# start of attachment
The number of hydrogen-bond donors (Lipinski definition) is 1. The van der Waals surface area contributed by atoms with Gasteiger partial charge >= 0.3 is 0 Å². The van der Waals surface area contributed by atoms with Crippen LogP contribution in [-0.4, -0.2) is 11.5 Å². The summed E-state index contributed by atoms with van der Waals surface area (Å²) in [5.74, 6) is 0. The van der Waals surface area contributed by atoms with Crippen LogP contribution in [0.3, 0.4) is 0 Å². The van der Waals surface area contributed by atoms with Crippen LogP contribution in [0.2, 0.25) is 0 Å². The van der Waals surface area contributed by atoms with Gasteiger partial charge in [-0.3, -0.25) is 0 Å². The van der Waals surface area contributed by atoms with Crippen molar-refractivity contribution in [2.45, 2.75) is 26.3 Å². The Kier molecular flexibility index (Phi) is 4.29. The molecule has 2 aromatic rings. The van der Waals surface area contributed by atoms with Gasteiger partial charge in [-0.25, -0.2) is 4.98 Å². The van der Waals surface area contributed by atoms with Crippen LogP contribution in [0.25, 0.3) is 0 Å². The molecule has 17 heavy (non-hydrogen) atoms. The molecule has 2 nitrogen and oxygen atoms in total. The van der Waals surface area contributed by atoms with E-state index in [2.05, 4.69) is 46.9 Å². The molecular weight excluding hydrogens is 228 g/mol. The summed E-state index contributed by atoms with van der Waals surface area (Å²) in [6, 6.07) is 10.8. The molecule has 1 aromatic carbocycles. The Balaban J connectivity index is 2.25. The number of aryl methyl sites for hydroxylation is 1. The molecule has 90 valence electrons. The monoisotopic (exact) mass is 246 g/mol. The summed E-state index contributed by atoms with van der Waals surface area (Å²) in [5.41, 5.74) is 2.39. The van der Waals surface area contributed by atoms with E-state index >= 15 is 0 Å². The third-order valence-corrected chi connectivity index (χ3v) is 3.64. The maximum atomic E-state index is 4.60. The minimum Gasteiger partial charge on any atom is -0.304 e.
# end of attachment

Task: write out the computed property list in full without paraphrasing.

The number of hydrogen-bond donors (Lipinski definition) is 1. The van der Waals surface area contributed by atoms with Gasteiger partial charge >= 0.3 is 0 Å². The van der Waals surface area contributed by atoms with Crippen LogP contribution in [-0.4, -0.2) is 11.5 Å². The summed E-state index contributed by atoms with van der Waals surface area (Å²) in [5.74, 6) is 0. The van der Waals surface area contributed by atoms with Crippen LogP contribution in [0.3, 0.4) is 0 Å². The van der Waals surface area contributed by atoms with Crippen LogP contribution in [0.2, 0.25) is 0 Å². The van der Waals surface area contributed by atoms with Gasteiger partial charge in [-0.3, -0.25) is 0 Å². The van der Waals surface area contributed by atoms with Crippen molar-refractivity contribution in [2.45, 2.75) is 26.3 Å². The Kier molecular flexibility index (Phi) is 4.29. The molecule has 2 aromatic rings. The van der Waals surface area contributed by atoms with Gasteiger partial charge in [-0.25, -0.2) is 4.98 Å². The van der Waals surface area contributed by atoms with Crippen LogP contribution in [0.25, 0.3) is 0 Å². The molecule has 17 heavy (non-hydrogen) atoms. The molecule has 2 nitrogen and oxygen atoms in total. The van der Waals surface area contributed by atoms with E-state index in [2.05, 4.69) is 46.9 Å². The molecular weight excluding hydrogens is 228 g/mol. The summed E-state index contributed by atoms with van der Waals surface area (Å²) in [6, 6.07) is 10.8. The molecule has 1 aromatic carbocycles. The Balaban J connectivity index is 2.25. The number of aryl methyl sites for hydroxylation is 1. The molecule has 90 valence electrons. The monoisotopic (exact) mass is 246 g/mol. The summed E-state index contributed by atoms with van der Waals surface area (Å²) in [5.41, 5.74) is 2.39. The van der Waals surface area contributed by atoms with E-state index >= 15 is 0 Å². The third-order valence-corrected chi connectivity index (χ3v) is 3.64. The maximum atomic E-state index is 4.60. The minimum Gasteiger partial charge on any atom is -0.304 e.